THE BRITISH LIBRARY

Untold lives blog

05 July 2013

Bear’s grease, bonnets, bellows, biscuits and Bibles

Our last story told of the Davison brothers who moved from Northumberland to Bengal.  We now look in more detail at their business activities in India.

William Edward Septimus Davison died at Simla on 12 June 1854 leaving a will dated 6 May 1851 in which he bequeathed all his property to his wife Mary Emily Pym Davison.  Probate was granted in August 1854 to Mary as his executrix.  A detailed inventory was made of all William’s property and this provides a fascinating insight into the lives of Europeans in Simla in the mid-nineteenth century.  Simla was one of the hill-stations where the British escaped the summer heat of the plains and William was a merchant providing them with essential supplies, luxury goods, and leisure equipment.

Simla post office
Simla - Post Office and Ridge 1880s     Online Gallery  Noc

The inventory lists over 300 groups of items arranged according to category. William owned a number of buildings: a house in Upper Bazaar Simla; Pym Cottage and Fir Tree Cottage in Kussowlie; a show room with soda water machines and a godown (warehouse).

Here are just some of the goods which made up his stock in trade:

Hardware and cutlery –
•    Coffee and tea pots, kettles
•    Lanterns
•    Pewter mugs
•    Hatchets
•    Saucepans
•    Dishes and covers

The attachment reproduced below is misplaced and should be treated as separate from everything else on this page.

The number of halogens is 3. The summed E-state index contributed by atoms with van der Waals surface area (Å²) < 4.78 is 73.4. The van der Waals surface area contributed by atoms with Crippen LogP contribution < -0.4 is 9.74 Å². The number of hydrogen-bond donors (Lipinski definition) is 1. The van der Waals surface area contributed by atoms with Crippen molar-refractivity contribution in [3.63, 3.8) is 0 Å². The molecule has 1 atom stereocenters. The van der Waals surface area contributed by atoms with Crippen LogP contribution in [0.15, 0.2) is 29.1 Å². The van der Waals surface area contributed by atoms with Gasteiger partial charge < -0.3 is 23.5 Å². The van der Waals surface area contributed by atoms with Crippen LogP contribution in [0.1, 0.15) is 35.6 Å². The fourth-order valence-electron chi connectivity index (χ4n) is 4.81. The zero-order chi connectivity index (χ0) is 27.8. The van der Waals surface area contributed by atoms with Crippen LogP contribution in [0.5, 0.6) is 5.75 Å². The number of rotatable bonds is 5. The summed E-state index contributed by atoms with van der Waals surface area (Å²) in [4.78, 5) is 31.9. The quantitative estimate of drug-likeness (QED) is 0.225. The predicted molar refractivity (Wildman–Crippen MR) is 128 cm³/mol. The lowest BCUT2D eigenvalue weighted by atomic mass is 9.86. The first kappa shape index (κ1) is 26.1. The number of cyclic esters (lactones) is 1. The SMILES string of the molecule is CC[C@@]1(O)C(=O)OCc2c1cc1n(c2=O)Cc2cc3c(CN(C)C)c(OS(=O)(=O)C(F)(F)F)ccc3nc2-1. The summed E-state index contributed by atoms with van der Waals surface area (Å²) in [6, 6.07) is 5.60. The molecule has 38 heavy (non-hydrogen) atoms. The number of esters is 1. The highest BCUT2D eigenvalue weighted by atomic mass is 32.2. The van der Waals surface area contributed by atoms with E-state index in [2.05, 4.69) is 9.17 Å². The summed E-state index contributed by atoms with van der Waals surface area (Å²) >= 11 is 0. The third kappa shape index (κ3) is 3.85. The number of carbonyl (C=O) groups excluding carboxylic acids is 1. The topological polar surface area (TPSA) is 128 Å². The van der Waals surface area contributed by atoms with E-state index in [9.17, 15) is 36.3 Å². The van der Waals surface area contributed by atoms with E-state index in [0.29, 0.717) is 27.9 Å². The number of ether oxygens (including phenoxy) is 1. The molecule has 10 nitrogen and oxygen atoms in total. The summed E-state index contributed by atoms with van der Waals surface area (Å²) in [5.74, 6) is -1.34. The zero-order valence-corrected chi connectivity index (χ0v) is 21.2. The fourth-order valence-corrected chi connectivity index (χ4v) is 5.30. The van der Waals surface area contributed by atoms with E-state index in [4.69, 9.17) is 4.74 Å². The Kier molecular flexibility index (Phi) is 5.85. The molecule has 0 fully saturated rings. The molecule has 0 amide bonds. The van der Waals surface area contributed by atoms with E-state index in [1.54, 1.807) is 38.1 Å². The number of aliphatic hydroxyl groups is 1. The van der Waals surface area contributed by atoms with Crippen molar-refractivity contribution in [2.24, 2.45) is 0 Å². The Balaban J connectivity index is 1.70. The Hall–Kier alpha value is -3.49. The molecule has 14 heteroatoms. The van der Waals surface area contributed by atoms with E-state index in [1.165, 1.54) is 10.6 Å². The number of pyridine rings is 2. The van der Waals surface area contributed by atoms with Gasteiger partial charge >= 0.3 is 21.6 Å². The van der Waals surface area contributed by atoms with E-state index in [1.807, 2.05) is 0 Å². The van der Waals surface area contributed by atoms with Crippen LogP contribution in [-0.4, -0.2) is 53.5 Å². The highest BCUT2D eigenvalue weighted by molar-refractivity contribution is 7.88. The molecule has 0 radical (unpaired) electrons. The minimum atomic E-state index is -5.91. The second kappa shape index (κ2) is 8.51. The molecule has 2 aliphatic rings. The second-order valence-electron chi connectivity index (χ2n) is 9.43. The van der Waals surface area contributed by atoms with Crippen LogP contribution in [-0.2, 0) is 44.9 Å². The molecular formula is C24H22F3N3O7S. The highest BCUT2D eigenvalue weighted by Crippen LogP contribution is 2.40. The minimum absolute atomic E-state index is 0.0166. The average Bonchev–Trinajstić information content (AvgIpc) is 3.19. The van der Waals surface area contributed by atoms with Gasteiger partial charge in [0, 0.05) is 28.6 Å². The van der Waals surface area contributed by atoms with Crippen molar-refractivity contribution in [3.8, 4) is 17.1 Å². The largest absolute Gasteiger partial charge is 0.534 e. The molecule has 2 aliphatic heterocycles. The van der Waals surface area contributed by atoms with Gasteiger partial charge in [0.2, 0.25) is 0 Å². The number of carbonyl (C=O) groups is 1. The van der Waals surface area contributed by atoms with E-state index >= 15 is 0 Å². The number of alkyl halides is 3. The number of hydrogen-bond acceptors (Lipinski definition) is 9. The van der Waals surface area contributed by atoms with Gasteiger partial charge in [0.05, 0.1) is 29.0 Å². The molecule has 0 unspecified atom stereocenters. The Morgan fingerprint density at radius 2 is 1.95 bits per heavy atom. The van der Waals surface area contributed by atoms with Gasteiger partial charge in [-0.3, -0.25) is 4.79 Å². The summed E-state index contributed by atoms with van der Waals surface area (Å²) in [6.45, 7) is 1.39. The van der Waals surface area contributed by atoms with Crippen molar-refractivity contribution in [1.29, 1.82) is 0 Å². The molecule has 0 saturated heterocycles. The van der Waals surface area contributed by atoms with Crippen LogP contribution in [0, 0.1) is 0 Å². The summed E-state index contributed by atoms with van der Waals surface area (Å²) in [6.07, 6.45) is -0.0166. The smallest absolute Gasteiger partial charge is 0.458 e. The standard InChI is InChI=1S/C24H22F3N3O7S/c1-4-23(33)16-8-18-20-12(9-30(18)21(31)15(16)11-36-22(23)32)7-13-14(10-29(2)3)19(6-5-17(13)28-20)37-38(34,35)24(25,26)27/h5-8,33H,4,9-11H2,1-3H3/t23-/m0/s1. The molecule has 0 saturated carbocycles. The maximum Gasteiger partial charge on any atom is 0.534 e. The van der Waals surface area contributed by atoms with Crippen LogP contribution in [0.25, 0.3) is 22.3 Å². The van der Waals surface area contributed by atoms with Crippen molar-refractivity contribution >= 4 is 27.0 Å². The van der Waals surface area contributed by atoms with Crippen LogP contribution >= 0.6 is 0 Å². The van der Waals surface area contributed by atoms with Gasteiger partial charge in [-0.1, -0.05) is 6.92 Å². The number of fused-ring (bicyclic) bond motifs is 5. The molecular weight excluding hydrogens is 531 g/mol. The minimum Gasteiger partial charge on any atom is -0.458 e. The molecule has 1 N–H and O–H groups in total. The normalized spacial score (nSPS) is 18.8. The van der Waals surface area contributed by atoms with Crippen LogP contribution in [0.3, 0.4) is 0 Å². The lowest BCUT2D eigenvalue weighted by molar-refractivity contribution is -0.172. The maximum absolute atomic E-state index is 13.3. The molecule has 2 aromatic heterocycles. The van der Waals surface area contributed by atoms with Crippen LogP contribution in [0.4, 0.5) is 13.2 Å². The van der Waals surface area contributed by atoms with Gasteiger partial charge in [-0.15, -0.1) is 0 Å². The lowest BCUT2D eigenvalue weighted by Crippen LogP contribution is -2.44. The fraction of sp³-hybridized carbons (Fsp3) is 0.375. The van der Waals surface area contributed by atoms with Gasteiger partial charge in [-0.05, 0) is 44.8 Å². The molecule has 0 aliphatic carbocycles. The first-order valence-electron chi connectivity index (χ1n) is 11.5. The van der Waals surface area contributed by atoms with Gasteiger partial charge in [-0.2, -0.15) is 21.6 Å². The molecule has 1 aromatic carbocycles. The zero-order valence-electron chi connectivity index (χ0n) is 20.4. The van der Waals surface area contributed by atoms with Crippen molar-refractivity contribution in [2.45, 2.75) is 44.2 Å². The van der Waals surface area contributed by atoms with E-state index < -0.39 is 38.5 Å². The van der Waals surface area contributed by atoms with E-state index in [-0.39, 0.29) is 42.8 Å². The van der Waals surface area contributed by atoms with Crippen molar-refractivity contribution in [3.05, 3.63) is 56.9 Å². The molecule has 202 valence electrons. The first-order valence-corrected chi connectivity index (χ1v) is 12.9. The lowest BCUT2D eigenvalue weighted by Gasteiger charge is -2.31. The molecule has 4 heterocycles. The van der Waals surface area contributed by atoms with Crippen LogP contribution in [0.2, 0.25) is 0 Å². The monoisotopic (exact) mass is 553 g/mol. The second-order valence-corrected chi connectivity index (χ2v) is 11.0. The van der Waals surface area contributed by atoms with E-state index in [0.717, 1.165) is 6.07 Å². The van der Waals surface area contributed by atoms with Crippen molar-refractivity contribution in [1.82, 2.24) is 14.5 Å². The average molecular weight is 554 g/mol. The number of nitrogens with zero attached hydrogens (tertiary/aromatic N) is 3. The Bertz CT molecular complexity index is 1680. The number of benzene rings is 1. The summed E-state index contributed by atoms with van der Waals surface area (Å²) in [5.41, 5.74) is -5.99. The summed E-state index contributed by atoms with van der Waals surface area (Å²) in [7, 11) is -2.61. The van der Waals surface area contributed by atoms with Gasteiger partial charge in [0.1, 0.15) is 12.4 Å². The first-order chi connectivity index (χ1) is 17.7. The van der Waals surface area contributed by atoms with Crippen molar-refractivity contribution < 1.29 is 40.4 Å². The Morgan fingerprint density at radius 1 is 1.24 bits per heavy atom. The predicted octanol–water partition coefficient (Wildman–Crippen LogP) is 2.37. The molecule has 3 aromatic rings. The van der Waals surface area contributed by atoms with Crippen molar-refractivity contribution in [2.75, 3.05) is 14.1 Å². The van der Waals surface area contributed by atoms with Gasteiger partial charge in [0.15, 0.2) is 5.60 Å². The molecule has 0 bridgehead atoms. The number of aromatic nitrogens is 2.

•    Knives, forks, penknives
•    Scissors, thimbles
•    Corkscrews
•    Candle sticks
•    Curtain rollers
•    Scales
•    Bellows
•    Shoemakers’ and blacksmiths’ rasps, saws
•    Bolts, hinges
•    Garden rakes, hoes and spades
•    Gun wad cutters and bullet moulds
•    Fire irons
•    Mouse and rat traps
•    Dog collars

Sporting equipment -
•    ‘Cricket utensils’
•    Racket and tennis balls
•    Riding equipment
•    ‘Fowling pieces’

Stationery –
•    Notepaper and envelopes
•    Books:  account, music, scrap, spelling,  reading, grammar, geography, ledgers
•    Bibles
•    Music paper
•    Quill pens. gold pens
•    Playing cards
•    Book slates
•    Sealing wax, wafers, and ink

Glassware -
•    Soda water tumblers
•    Sugar and butter basins
•    Cream jugs
•    Feeding bottles
•    Decanters
•    Eight-day and one-day clocks
•    Telescopes
•    Thermometers

‘Scents’
•    Eau de Cologne, lavender, violet powder
•    Scented and shaving soap
•    Snuff
•    Smelling salts
•    Bear’s grease (for hair care)
•    Cold cream
•    Macassar oil
•    Tooth brushes and powder

Bohemian glass

Bronze and china ware

Papier-mâché and ivory

Razors, brushes, and combs

‘Millinery’ –
•    Ribbons
•    Mitts and gloves
•    Hats and bonnets
•    Shirts
•    Black crepe
•    Neck ties
•    Skeins of silk
•    Dresses
•    Mantillas
•    Braces
•    Parasols and umbrellas
•    Stays
•    Veils
•    Boots and shoes
•    Handkerchiefs
•    Pins, knitting and crochet needles
•    Blankets

Jewellery

German silver

‘Sauces and pickles’ –
•    Pickles, capers, olives
•    Salad oil, vinegar, Worcester sauce
•    Ginger essence
•    Sedlitz powders
•    Lozenges
•    Oatmeal
•    Vermicelli
•    Sardines
•    Biscuits
•    Plums
•    Peas
•    Prunes
•    Fresh meat
•    English hams
•    Jam

Wine and spirits
•    Sherry
•    Champagne

A true cornucopia of delights for a British family in India!


Margaret Makepeace
Lead Curator, East India Company Records  Cc-by



Further reading:
India Office Records at the British Library:
Will of William Edward Septimus Davison IOR/L/AG/34/29/90
Inventory of William Edward Septimus Davison’s property IOR/L/AG/34/27/155

The Davisons of Northumberland and Bengal

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